His participation in organized fan club activity in the Australian Capital Territory from the mid-1980s onwards led him to start the Elvis Information Network in 1999. It rapidly became a prominent and respected Elvis site. EIN recently reviewed my book Counting Down Elvis, so I took the opportunity to interview Nigel, hoping he might provide a fully-fledged ‘insider’ account of Elvis fan culture. He is living proof, however, of the idea that academia and Elvis fandom are somehow fully separated is a myth: Nigel once ran an academic course called ‘New Perspectives on Elvis Cinema’ at Canberra College. He has also kept up with academic writing on the Presley phenomenon.
This is the first part of a three part interview. Click for part two and part three…
You’ve been a fan since 1969. Tell us more about Elvis fan culture in the 1970s. What was the fan world like back when Elvis was alive?
The Elvis world in the 1970s was very different to how it is today. With the easy communication and immediate availability of information offered by the Internet still decades away, fans had to wait weeks, if not months, for the latest Elvis news from overseas. Discussions around Elvis were generally localized within the myriad of Elvis fan clubs in each country. Clubs were active all around the world, in the US, UK, Australasia, Japan and South America. Many clubs had regular meetings and other activities and as is well known, Elvis fan clubs have always been at raising money for charities and other worthy causes. However, even within countries, the sharing of information between fan clubs was usually minimal and characterized by the odd phone call or ‘snail mail’ letter.
As far back as the mid-1950s the Colonel, quite astutely, had initiated contact with Elvis fan clubs in the US, and the large British fan club headed by Albert Hand (and following Albert’s death run by Todd Slaughter). Both Hand and Slaughter cultivated a strong and enduring relationship with the Colonel.
The British fan club model of a well administered central headquarters with branches (local clubs) scattered across the United Kingdom meant British fans were arguably the most informed of any fans in the world. Fans in other countries weren’t as fortunate: the Colonel’s office made contact with their fan clubs on an infrequent basis, and usually in response to an enquiry to Elvis and the Colonel.
The Colonel’s strategy regarding contact with fan clubs was generally the same throughout the 1960s and 1970s.
Strangely, England was the primary driver of fan club activities and distribution of Elvis related information in the 1960s and 1970s.
Apart from their strongly run UK wide fan club, British fans also benefited because Albert Hand operated the Heanor Record Centre which had lucrative publishing and merchandising divisions. Undoubtedly, the publishing arm allowed Hand to capitalize on the public’s interest in Elvis from the outset.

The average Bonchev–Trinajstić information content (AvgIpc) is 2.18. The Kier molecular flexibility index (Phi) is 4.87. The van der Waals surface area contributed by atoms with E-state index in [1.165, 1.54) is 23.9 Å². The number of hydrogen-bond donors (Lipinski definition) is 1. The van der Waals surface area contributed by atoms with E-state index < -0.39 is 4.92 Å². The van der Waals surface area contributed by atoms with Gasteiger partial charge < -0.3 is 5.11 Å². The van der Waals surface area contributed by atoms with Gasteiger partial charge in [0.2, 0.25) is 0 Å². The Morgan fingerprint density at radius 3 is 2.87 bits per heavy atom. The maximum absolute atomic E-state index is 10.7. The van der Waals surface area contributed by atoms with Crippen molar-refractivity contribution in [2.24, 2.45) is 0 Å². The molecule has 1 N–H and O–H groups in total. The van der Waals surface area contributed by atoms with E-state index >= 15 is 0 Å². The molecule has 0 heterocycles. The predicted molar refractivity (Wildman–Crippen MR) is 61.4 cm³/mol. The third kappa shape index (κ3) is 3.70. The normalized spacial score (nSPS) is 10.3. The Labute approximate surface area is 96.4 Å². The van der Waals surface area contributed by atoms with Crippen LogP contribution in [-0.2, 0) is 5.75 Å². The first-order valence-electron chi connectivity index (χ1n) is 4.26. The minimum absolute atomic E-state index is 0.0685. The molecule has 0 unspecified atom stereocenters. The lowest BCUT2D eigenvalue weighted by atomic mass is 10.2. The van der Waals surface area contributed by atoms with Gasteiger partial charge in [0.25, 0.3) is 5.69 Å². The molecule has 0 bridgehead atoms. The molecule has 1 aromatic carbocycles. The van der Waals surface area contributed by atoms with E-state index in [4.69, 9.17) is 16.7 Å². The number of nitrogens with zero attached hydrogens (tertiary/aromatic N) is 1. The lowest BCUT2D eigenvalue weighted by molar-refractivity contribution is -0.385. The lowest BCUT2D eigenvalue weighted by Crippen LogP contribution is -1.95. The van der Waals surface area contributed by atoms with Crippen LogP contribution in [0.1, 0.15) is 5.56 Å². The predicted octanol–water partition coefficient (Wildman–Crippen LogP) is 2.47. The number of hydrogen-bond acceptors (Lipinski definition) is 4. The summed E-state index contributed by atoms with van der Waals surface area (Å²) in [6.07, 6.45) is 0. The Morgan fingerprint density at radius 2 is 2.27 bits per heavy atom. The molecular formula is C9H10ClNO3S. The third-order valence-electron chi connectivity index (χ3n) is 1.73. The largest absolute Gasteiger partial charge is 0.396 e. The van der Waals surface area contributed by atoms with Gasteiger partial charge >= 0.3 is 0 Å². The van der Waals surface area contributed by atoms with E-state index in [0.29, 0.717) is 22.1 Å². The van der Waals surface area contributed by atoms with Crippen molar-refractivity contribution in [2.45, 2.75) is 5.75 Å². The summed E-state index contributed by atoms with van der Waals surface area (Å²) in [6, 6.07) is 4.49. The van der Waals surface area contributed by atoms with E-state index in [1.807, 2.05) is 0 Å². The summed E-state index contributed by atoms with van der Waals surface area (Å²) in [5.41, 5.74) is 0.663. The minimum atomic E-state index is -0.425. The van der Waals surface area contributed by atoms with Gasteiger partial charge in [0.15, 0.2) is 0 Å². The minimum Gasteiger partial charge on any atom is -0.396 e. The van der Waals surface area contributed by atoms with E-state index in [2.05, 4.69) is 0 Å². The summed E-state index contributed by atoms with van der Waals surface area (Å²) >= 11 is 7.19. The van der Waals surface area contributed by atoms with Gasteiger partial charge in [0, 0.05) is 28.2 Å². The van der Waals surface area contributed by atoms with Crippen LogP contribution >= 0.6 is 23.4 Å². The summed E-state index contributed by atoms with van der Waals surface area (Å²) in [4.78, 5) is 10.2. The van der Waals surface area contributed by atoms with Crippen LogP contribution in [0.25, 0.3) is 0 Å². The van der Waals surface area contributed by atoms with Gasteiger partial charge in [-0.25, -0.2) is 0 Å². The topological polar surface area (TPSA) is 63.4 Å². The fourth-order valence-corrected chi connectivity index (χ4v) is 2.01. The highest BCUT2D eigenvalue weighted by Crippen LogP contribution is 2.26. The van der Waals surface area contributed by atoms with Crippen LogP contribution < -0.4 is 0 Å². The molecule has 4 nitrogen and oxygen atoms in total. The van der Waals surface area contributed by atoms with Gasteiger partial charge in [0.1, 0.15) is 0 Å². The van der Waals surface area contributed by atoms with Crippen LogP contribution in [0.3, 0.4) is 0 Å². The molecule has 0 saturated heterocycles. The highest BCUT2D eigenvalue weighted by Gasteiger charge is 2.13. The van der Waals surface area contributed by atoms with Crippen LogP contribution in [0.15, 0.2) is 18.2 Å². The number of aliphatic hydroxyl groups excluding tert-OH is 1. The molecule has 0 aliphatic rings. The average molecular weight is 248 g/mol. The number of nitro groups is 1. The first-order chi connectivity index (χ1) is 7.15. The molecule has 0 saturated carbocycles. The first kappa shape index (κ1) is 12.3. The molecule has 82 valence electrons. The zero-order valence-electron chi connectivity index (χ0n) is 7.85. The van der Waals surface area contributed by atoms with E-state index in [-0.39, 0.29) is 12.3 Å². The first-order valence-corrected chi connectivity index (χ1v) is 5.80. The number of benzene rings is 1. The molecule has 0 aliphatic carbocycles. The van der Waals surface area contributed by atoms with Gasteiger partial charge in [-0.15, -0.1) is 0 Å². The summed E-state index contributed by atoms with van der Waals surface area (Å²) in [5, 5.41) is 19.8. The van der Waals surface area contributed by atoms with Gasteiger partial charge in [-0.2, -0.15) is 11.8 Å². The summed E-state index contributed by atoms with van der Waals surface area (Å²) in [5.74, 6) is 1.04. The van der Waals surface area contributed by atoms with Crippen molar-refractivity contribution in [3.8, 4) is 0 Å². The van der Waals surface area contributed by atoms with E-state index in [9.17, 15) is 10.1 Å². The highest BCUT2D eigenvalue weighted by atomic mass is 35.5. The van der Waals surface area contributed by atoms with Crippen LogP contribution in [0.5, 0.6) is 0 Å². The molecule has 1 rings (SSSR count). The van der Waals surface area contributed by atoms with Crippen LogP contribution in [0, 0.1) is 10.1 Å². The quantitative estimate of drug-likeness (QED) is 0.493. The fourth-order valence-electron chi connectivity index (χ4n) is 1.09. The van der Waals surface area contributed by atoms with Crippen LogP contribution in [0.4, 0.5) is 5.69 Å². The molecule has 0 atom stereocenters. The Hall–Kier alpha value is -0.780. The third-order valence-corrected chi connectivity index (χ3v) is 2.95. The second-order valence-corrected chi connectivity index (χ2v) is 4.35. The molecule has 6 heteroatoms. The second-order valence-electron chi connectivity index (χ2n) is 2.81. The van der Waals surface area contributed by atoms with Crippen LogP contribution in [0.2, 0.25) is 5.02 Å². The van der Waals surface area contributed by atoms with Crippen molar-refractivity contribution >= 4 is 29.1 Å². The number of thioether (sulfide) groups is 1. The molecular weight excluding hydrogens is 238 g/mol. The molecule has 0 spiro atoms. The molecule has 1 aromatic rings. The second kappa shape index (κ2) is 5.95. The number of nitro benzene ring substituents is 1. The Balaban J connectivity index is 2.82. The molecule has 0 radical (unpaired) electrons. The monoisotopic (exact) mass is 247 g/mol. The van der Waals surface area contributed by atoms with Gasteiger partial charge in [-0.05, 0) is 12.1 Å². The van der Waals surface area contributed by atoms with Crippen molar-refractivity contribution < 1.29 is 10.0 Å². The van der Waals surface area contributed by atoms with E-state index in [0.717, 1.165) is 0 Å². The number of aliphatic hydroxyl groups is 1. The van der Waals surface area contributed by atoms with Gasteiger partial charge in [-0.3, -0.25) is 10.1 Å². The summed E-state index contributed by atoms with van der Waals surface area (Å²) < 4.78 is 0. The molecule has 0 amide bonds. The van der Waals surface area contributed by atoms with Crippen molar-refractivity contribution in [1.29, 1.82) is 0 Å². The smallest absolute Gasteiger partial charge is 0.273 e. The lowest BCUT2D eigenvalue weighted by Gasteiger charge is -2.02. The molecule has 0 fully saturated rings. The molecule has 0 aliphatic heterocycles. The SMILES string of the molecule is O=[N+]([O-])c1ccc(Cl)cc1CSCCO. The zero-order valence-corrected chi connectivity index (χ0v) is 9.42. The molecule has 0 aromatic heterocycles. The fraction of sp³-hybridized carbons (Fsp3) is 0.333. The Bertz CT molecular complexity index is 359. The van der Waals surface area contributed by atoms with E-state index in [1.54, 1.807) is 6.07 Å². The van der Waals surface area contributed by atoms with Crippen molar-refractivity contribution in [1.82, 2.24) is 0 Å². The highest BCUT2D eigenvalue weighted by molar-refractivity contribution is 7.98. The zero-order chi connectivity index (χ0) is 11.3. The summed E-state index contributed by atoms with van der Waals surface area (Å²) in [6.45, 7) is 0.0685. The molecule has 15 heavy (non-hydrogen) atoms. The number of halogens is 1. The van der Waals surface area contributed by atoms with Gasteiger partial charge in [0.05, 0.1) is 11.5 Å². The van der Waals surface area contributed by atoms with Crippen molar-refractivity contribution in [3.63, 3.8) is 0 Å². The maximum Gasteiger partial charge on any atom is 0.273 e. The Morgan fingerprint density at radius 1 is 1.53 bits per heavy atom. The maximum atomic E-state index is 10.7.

Interestingly, when I spoke to Todd Slaughter about the demise of Elvis Monthly, he told me sales were still strong and it was the distributor’s desire for it to be in a larger format that sounded its death knell. Todd wanted to retain its pocket-size, while the distributor felt a larger size would work better on newsstands; I guess the thinking was it would be less likely to get hidden behind larger sized magazines.
Complementing Elvis Monthly was the British fan club’s popular Elvis Special, a hardcover book (except for its debut edition) that was published annually between 1960/61 and 1984/85. Hand and Slaughter also published a variety of one-off or semi-regular publications over the years including A Century of Elvis, The Elvis Presley Appreciation Society Handbook (several editions), Elvis The Man and His Music, Elvis A-Z and The Elvis They Dig.
The British Fan Club also published a glossy bi-monthly members magazine, occasional information bulletins and was instrumental in promoting Elvis throughout Great Britain and its colonies. It was also active in undertaking several campaigns attempting to bring Elvis to Britain.
Another very popular British based publication was the Worldwide Elvis News Service Weekly run by Rex Martin. Published in the 1970s Rex (who sadly passed away in February 2013) distributed his renowned newsletter to thousands of fans around the world. Its weekly publication (and sometimes semi-weekly when there was a surfeit of news, reviews, articles, etc, on offer) offered an immediacy that the monthly magazines lacked. The Worldwide Elvis News Service Weekly was the precursor to what fans now expect and enjoy thanks to the Internet. As many readers will know, Rex Martin was also a film buff and amassed an incredible collection of footage of Elvis ‘live’ on stage.
Elvis Monthly lacked widespread distribution in the US. Rocky Barra’s Strictly Elvis filled the void, albeit with a different tone and emphasis. First published in 1968, it was not associated with any fan club. Rocky and his network of contributors attended many of Elvis’ “live” performances in Las Vegas and on the road in the 1970s. Rocky himself saw Elvis in concert 68 times! He provided a well-produced magazine full of up-to-date news, reviews and topical articles.